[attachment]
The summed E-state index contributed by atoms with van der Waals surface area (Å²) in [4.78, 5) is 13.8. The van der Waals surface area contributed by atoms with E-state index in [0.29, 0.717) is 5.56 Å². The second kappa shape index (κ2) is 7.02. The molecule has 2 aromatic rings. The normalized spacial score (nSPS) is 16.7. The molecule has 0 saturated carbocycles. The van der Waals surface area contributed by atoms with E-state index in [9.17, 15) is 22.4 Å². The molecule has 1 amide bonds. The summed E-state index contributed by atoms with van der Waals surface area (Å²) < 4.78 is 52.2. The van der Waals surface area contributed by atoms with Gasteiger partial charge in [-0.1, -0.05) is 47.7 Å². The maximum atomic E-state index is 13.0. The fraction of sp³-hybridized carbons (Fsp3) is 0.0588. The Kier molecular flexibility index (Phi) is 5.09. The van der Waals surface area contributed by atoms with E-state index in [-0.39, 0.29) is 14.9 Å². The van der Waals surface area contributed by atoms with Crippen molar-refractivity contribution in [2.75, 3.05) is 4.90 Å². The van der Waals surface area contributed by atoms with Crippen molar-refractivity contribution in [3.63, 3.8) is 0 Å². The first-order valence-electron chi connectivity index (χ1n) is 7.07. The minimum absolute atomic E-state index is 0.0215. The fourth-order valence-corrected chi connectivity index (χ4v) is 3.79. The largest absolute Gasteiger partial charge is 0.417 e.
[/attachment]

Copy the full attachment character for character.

The summed E-state index contributed by atoms with van der Waals surface area (Å²) in [4.78, 5) is 13.8. The van der Waals surface area contributed by atoms with E-state index in [0.29, 0.717) is 5.56 Å². The second kappa shape index (κ2) is 7.02. The molecule has 2 aromatic rings. The normalized spacial score (nSPS) is 16.7. The molecule has 0 saturated carbocycles. The van der Waals surface area contributed by atoms with E-state index in [9.17, 15) is 22.4 Å². The molecule has 1 amide bonds. The summed E-state index contributed by atoms with van der Waals surface area (Å²) < 4.78 is 52.2. The van der Waals surface area contributed by atoms with Gasteiger partial charge in [-0.1, -0.05) is 47.7 Å². The maximum atomic E-state index is 13.0. The fraction of sp³-hybridized carbons (Fsp3) is 0.0588. The Kier molecular flexibility index (Phi) is 5.09. The van der Waals surface area contributed by atoms with E-state index in [-0.39, 0.29) is 14.9 Å². The van der Waals surface area contributed by atoms with Crippen molar-refractivity contribution in [2.75, 3.05) is 4.90 Å². The van der Waals surface area contributed by atoms with Crippen molar-refractivity contribution in [3.63, 3.8) is 0 Å². The first-order valence-electron chi connectivity index (χ1n) is 7.07. The minimum absolute atomic E-state index is 0.0215. The fourth-order valence-corrected chi connectivity index (χ4v) is 3.79. The largest absolute Gasteiger partial charge is 0.417 e.